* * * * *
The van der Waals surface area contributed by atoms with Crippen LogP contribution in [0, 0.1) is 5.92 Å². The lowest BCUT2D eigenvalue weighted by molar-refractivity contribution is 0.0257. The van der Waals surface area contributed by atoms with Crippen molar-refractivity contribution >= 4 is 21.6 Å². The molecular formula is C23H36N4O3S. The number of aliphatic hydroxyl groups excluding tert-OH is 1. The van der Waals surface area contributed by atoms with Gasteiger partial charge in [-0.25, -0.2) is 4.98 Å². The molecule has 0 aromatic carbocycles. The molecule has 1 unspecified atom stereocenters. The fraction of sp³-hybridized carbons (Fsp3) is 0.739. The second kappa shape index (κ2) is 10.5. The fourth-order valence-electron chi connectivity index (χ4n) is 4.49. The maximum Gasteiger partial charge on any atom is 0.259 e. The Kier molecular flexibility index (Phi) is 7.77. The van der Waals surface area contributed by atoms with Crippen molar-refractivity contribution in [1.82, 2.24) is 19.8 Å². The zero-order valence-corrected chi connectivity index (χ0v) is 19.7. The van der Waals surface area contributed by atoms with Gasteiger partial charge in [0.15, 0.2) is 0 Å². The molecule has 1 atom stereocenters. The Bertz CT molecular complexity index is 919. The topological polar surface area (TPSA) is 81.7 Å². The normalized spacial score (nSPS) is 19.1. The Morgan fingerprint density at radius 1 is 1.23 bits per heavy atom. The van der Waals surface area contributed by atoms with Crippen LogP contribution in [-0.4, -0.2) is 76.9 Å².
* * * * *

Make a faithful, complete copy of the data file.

The van der Waals surface area contributed by atoms with Crippen LogP contribution in [0, 0.1) is 5.92 Å². The lowest BCUT2D eigenvalue weighted by molar-refractivity contribution is 0.0257. The van der Waals surface area contributed by atoms with Crippen molar-refractivity contribution >= 4 is 21.6 Å². The molecular formula is C23H36N4O3S. The number of aliphatic hydroxyl groups excluding tert-OH is 1. The van der Waals surface area contributed by atoms with Gasteiger partial charge in [-0.25, -0.2) is 4.98 Å². The molecule has 0 aromatic carbocycles. The molecule has 1 unspecified atom stereocenters. The fraction of sp³-hybridized carbons (Fsp3) is 0.739. The second kappa shape index (κ2) is 10.5. The fourth-order valence-electron chi connectivity index (χ4n) is 4.49. The maximum Gasteiger partial charge on any atom is 0.259 e. The Kier molecular flexibility index (Phi) is 7.77. The van der Waals surface area contributed by atoms with Crippen molar-refractivity contribution in [1.82, 2.24) is 19.8 Å². The zero-order valence-corrected chi connectivity index (χ0v) is 19.7. The van der Waals surface area contributed by atoms with Gasteiger partial charge in [0.15, 0.2) is 0 Å². The molecule has 1 atom stereocenters. The Bertz CT molecular complexity index is 919. The topological polar surface area (TPSA) is 81.7 Å². The normalized spacial score (nSPS) is 19.1. The Morgan fingerprint density at radius 1 is 1.23 bits per heavy atom. The van der Waals surface area contributed by atoms with Crippen LogP contribution in [-0.4, -0.2) is 76.9 Å².